End-point vendors gain from slow Cisco strategy

Cisco promises that its NAC strategy will soon be the best way to assess network device vulnerability, but until it's completed in 2005, other vendors are stepping up to fill the void.

To thwart LAN attacks, many companies strive to assess the vulnerability of network devices before the logon process

is completed. To that end, Cisco Systems Inc. has promised that its Network Access Control strategy, essentially the embedding of "intelligence" into routers and switches, will address that problem.

However, NAC-enabled products have so far only been released in dribs and drabs. But for those who can't wait for Cisco to finish, or are wary of a single-vendor approach to device assessment, several other vendors have stepped into the breech.

Vendors such as Sygate Technologies Inc., InfoExpress Inc., Endforce Inc. and others are helping businesses to assess the state of devices before they log on to the network, ensuring that they have adequate security safeguards before they are granted access to the LAN.

You don't want to stop devices from logging onto the network. You want to allow access under certain conditions.
Jason Wright
Frost & Sullivan
With more workers taking devices on the road and connecting to the Internet either at home or via various other networks, network security is becoming more complex, said Jason Wright, a research analyst with San Antonio-based Frost & Sullivan Inc. Businesses are no longer concerned with merely stopping threats coming form the wide area network to the LAN; they are now concerned with what may be entering the network from the inside.

The gated network

Like most end-point security systems on the market, those from Fremont, Calif.-based Sygate require a client on the device. That client communicates with an appliance on the network, which checks to see if the device meets specified criteria, such as an updated firewall or antivirus software required to log on to the LAN. If the device is deficient, it can be quarantined and the user would be directed to update the necessary software before it is allowed onto the network.

"You don't want to stop devices from logging onto the network," Wright said. "You want to allow access under certain conditions."

Sygate's approach was valuable for North Canton, Ohio-based Diebold Inc., a maker of ATMs with offices in 88 countries. While it uses up-to-date Cisco Catalyst switches in its data center, the 13,000-employee company is connected to a wide range of network devices around the globe. Some of its offices have Cisco equipment that is not 802.1x compliant, while others aren't using Cisco gear at all.

Right now using Sygate's client, Diebold can assess the status of devices as they attempt to log onto the network, guaranteeing that the most recent security features installed.

"We need to have something on the PC inspecting the PC itself to see if patches are up to date," said B. Scott Harroff, chief information security officer for Diebold.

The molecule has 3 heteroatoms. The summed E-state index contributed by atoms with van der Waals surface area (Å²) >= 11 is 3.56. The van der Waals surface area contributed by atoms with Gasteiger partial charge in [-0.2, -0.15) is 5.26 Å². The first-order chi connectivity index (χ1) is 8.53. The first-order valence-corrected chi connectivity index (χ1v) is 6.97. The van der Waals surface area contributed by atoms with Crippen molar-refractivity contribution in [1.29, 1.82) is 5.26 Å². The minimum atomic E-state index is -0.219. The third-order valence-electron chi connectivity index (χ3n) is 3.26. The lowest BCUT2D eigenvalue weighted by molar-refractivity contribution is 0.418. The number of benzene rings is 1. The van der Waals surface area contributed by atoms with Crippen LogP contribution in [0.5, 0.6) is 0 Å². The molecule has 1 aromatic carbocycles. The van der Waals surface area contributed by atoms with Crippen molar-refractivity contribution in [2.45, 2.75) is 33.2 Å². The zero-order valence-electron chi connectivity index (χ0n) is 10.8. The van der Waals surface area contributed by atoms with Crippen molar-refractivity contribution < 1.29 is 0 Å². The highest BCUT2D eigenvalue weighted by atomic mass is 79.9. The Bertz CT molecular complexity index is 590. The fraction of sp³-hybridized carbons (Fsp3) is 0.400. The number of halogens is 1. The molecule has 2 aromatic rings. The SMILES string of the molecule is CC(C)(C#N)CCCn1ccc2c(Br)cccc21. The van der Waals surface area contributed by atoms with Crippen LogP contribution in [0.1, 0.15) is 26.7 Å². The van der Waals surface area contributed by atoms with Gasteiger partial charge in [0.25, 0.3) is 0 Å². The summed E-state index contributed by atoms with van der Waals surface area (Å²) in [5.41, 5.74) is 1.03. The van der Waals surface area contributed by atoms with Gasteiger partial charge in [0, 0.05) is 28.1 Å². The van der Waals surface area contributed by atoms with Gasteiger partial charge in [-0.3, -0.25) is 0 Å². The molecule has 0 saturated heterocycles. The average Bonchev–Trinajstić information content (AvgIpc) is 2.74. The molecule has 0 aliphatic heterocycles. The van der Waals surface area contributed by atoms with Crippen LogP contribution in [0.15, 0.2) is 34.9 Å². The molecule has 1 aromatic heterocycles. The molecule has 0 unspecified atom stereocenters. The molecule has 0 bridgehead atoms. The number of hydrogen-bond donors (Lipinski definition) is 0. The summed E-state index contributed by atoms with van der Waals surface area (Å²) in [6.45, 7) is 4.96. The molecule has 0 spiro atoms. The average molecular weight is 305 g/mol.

Sygate's appliance sits on the network and communicates with a client on the end device. If a user does not meet the criteria for logging on, he can be directed to a Web server where he can download the tools necessary to upgrade to the required software.

A NAC for waiting

While Cisco's NAC strategy is appealing to some, it is still being rolled out and will not be complete until 2005, said Mark Bouchard, senior program director for Stamford, Conn.-based Meta Group Inc.

In addition, NAC not only requires 802.1x-compatible Cisco networking gear throughout the network, but it also requires a Cisco Secure Access Control Server, said Dan Golding, a senior analyst with Midvale, Utah-based Burton Group. While the 802.1x standard is meant to work with a number of standards based authentication server, those using Cisco's NAC cannot pick and chose among different vendors or approaches.

For more information

Read Cisco's defense of its NAC strategy.

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Because of these requirements, Golding said few businesses are implementing NAC today. While Golding believes that Cisco may eventually move closer to a standards-based approach and make it easier for an enterprise to implement NAC, he said that in the interim businesses should consider other means of end-point security.

Though Sygate and most other solutions require a client on the device, which can be problematic, particularly if businesses have guest users logging on to the LAN, Bouchard said some of these third-part approaches can provide a good interim solution.

Diebold is working with both Cisco and Sygate to determine how to proceed in the future. The company is planning to upgrade all of its network devices to 802.1x-compliant Cisco gear, at which point it could take advantage of Cisco's NAC approach when it is fully rolled out in 2005.

"We see [NAC] as being appealing, having switching infrastructure with the ability to determine what is valid and what isn't a valid node and to move it," Harroff said.

However, he added that he sees a continuing need for a product like that offered by Sygate, and also plans to work with Sygate in the future.

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